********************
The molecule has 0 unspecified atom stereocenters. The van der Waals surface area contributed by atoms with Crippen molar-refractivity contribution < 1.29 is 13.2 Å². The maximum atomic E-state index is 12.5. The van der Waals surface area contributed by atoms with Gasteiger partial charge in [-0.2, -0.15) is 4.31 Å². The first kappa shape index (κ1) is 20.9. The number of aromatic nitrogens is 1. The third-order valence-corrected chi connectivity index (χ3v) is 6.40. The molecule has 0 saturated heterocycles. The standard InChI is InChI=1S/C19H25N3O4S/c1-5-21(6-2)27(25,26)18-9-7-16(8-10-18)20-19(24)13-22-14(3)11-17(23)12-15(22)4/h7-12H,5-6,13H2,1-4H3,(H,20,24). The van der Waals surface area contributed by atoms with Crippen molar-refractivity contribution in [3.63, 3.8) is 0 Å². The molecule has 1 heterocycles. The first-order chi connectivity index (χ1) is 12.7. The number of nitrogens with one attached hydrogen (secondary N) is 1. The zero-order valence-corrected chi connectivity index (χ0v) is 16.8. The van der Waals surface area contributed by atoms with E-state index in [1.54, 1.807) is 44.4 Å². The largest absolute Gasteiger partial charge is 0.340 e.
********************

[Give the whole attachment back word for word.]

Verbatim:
The molecule has 0 unspecified atom stereocenters. The van der Waals surface area contributed by atoms with Crippen molar-refractivity contribution < 1.29 is 13.2 Å². The maximum atomic E-state index is 12.5. The van der Waals surface area contributed by atoms with Gasteiger partial charge in [-0.2, -0.15) is 4.31 Å². The first kappa shape index (κ1) is 20.9. The number of aromatic nitrogens is 1. The third-order valence-corrected chi connectivity index (χ3v) is 6.40. The molecule has 0 saturated heterocycles. The standard InChI is InChI=1S/C19H25N3O4S/c1-5-21(6-2)27(25,26)18-9-7-16(8-10-18)20-19(24)13-22-14(3)11-17(23)12-15(22)4/h7-12H,5-6,13H2,1-4H3,(H,20,24). The van der Waals surface area contributed by atoms with Crippen molar-refractivity contribution in [3.63, 3.8) is 0 Å². The molecule has 1 heterocycles. The first-order chi connectivity index (χ1) is 12.7. The number of nitrogens with one attached hydrogen (secondary N) is 1. The zero-order valence-corrected chi connectivity index (χ0v) is 16.8. The van der Waals surface area contributed by atoms with E-state index in [1.54, 1.807) is 44.4 Å². The largest absolute Gasteiger partial charge is 0.340 e.